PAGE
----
I’m always excited to test a first shoe from new companies. Skora was founded by David Sypniewski a few years ago. He solicited a lot of feedback when designing his first lineup, which I appreciated. At the time, the minimalist market was quite bare. [see what I did there]
Anyway, David had a great vision. He understood an important fundamental- the shoe shouldn’t interfere with your running form. The idea is widely accepted in minimalist circles, but was quite revolutionary at the time. It took a few years for the Skora line to finally hit the shelves, and the Form is the flagship.
The Form utilizes all the characteristics of a “barefoot” minimalist shoe, including:
- Anatomical last (shoe is shaped like the human foot)
- Zero dropped sole (heel is the same height as the forefoot)
- Toe box that allows for toe splay (more on this later)
- Sockless liner
My first impression- damn, these shoes are white! After I got past that, I inspected the shoes closely. The shoe is made from goat leather, which is an interesting materials choice. The only other shoe I’ve used over the last few years that was made of leather was the Vibram Trek… and it wasn’t pretty. The shoe was very flexible, another characteristic of good minimalist shoes. The shoes appeared to be quite narrow. Finally, the shoe utilizes the same “burrito” upper as the New Balance Minimus Road Zero.
The first test in the shoes was a pleasant surprise. I expected the goat leather to be overly hot. While it was hotter than most well-ventilated fabric shoes, it wasn’t nearly as bad as the VFF Treks.
Aside from that minor issue, the shoe worked as expected. It didn’t interfere with gait, provided a good mix of ground feel and protection, and provided good traction on asphalt, concrete, and non-technical dirt trails.
I did begin running into issues on longer runs. The narrow profile started rubbing both my first and fifth toes, which resulted in blisters. It became increasingly obvious the last did not fit my foot shape very well. That issue alone disqualified the shoe as a realistic option for me. I have rather narrow feet, which was a concern. The width of the shoe would be best suited for people with VERY narrow feet.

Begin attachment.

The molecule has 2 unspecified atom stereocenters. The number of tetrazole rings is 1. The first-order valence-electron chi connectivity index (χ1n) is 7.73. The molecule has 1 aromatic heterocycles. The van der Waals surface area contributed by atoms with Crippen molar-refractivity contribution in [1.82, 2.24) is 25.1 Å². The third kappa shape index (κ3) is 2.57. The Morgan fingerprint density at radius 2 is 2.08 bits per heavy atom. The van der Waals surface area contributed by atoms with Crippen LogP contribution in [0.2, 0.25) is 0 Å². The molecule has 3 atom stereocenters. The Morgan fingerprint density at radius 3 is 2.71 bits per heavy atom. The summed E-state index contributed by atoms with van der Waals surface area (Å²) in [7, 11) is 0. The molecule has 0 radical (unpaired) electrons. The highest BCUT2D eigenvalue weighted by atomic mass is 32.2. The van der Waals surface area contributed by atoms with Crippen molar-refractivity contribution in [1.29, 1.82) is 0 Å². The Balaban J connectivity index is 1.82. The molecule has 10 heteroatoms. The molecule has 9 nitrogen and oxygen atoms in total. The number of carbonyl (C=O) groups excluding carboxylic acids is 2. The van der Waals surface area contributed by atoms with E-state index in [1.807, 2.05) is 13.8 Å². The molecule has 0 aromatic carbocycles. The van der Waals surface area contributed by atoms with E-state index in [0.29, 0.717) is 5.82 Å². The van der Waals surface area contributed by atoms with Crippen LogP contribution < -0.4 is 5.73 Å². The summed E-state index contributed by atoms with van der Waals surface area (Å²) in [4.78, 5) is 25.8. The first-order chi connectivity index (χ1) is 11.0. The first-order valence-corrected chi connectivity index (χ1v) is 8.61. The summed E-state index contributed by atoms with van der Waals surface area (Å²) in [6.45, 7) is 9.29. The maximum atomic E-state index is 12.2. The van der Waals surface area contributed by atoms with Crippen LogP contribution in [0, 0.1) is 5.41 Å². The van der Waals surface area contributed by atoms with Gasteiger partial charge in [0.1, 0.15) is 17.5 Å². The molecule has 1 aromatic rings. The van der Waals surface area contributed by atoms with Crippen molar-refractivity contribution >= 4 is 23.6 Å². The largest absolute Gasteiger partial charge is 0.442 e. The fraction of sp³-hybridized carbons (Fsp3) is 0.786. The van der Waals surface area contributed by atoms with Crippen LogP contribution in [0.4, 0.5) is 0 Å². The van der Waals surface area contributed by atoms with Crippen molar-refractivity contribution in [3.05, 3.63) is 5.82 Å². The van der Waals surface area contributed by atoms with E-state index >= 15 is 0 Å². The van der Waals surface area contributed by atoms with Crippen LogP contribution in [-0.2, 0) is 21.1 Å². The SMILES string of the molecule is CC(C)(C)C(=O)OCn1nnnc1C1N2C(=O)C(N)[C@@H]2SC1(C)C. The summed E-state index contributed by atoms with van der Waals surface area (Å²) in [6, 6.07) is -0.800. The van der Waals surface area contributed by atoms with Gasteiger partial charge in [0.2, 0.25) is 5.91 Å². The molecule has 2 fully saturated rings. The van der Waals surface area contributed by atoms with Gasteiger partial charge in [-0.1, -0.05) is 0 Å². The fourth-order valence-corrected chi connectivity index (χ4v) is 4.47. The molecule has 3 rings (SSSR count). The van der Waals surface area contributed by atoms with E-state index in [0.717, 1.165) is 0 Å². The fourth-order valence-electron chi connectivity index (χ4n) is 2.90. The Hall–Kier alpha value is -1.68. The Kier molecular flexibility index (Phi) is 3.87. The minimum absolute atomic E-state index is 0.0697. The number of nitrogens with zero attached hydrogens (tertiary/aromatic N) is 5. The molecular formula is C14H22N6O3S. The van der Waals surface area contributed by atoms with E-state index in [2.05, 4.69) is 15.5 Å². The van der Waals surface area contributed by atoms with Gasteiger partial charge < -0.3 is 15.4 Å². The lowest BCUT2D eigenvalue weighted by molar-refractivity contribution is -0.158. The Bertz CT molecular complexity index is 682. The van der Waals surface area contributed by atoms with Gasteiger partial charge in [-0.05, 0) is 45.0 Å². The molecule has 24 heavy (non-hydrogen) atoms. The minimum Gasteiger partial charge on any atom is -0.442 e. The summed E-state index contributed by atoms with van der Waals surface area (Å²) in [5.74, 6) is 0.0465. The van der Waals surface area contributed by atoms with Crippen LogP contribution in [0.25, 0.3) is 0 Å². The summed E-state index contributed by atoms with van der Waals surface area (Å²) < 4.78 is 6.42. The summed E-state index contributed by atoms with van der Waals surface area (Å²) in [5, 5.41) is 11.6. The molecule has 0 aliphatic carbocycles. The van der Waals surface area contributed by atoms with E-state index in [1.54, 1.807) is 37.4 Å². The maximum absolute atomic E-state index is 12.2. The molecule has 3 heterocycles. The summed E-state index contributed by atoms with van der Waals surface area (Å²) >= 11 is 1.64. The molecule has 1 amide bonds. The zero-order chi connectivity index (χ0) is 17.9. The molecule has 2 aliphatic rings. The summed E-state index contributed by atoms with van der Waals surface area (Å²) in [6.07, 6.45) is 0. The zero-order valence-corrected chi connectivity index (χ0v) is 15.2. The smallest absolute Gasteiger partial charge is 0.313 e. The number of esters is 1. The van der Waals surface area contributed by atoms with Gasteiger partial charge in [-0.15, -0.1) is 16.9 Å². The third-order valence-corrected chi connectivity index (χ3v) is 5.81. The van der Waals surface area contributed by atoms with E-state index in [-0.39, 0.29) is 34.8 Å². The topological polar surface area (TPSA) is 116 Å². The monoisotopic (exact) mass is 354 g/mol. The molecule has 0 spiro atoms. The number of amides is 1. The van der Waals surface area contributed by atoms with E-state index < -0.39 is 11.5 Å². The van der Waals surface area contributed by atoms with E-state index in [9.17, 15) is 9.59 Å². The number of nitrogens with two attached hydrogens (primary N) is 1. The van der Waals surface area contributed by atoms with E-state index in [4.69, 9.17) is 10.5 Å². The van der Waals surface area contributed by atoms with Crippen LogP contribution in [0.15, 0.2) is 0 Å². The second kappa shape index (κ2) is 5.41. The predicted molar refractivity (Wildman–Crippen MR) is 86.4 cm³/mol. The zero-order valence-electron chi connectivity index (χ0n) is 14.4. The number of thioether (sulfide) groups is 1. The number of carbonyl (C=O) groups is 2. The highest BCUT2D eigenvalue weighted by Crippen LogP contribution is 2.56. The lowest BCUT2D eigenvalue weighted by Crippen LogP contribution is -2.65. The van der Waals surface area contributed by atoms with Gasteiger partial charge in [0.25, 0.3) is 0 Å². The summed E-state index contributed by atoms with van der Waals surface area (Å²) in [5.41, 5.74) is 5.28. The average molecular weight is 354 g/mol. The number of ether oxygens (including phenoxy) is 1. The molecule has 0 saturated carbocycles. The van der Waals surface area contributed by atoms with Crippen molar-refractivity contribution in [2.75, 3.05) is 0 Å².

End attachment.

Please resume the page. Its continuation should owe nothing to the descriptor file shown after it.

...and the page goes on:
Despite the width issue, I was still interested in testing the shoe on technical trails. The lack of a rock plate, no lugs, and a relatively thin sole made the Form a poor trail shoe. HOWEVER, the goat leather really performed well. The leather stuck to my foot, which kept the shoe securely anchored on my foot. That’s an important quality, especially when running downhill. If Skora ever gets into the trail running shoe business, the goat leather upper would be a surprisingly good choice.
I also tested the shoe on a wet trail. Much to my surprise, the leather upper drained well and dried quickly. It tuned out to be a much better material than I anticipated.
The shoe may be too narrow for me to use as a running shoe, but the aesthetics make it an interesting casual shoe. It has a bit of an “I’m a pimp” look, which I like. The shoe is currently in my rotation of casual shoes.
I also brought the shoes to the Woodstock Trail Running Festival where they were tested out on several runs.
The Form is a very good minimalist shoe, but the narrow last is going to limit its potential audience. Still, it’s a great first effort by Skora. The use of goat leather, while seemingly pointless, turned out to be a surprising advantage. Kudos for Skora for thinking outside the box with that feature. If they stick with this formula and add a different last to their product line, they’ll continue to have great success.
This shoe was provided by the manufacturer.